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MLB Rookie Report: Raul Mondesi, INF, Kansas City Royals

Denny Medley-USA TODAY Sports

The Kansas City Royals brought up infielder Raul Mondesi yesterday, installing him at second base. Mondesi has been on the prospect charts for several years. Can he help the Royals salvage the second half of the 2016 season?

We last looked at Mondesi back in late March as spring training was coming to an end.

He looks like a player is supposed to look. Many respected analysts consider him one of the very best prospects in baseball, focusing on the tools and his very young age relative to the competition.

His numbers have always been bad; he's been a persistently below average hitter with poor strike zone judgment and little game power. Of course, he's also been extremely young for his leagues, the Royals pushing him in a Darwinian sink-or-swim development approach. It hasn't worked to this point but he's still only 20.
However, if you study baseball history, you'll find that while age-relative-to-league is an important factor, it is not the only one. The assumption that Mondesi will figure things out because he is so young is just that, an assumption, one which has some historical support but which also has historical counterpoints.

Mondesi has played 52 games this year, his time on the field limited by a 50-game PED suspension; Mondesi blamed his positive test on cold medicine purchased in the Dominican Republic. In those 52 games he's hit a combined .268/.322/.469 with 24 steals in 25 attempts, 17 walks and 60 strikeouts in 209 at-bats. This includes a .304/.328/.536 mark in 56 at-bats in the Triple-A Pacific Coast League with Omaha, with two walks and 19 strikeouts.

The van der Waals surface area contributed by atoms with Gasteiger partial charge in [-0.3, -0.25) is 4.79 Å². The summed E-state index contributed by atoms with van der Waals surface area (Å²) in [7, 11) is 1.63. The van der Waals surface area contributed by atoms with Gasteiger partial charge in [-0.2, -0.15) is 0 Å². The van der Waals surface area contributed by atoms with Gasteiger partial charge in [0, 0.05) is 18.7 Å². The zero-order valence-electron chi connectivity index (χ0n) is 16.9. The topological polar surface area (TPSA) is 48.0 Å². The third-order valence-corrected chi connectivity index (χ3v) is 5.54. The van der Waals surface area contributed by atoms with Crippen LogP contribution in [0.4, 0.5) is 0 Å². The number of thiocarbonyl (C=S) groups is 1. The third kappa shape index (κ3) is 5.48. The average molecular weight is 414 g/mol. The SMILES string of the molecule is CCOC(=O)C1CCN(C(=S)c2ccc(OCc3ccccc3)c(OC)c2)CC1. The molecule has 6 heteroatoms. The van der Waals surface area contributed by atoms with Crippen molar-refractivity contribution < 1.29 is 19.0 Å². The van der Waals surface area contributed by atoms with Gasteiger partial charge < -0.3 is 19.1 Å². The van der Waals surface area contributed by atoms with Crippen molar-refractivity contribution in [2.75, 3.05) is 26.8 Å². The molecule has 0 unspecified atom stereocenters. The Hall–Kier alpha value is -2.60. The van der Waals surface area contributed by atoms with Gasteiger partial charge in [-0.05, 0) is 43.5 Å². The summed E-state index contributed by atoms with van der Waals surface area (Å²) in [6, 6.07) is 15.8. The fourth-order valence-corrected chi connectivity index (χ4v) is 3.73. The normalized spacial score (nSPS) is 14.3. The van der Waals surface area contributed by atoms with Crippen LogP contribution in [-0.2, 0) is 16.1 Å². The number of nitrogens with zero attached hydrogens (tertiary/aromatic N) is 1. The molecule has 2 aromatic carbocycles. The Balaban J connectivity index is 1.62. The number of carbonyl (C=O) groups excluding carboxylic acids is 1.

There has been real progress here. Mondesi has learned to use his speed on the bases properly. His defense at shortstop has been much steadier this year, with fewer mental mistakes. He's at second base for the Royals right now (and made an error in his first game) but given additional adjustment time he should be an excellent second baseman defensively and one who can shift over to shortstop as needed

Offensively, he is getting to his power much more often this year, with Isolated Power at a career high without loss of batting average. His approach is still highly aggressive and PCL observers noted a marked tendency to chase junk pitches outside the strike zone. This didn't hurt his production in the minors this year but you can be very sure that MLB pitchers will make note quickly.

Despite doubts about his current hitting, he still ranked as a Grade B+ pre-season and I'd stay with that grade right now. My guess is that Mondesi will provide speed, some power, and inconsistent but at times excellent defense. Don't expect much in the way of batting average or OBP once the pitchers get a good look at him. At age 21 he has plenty of time on the clock to make adjustments and continue adding skills to go with his tools.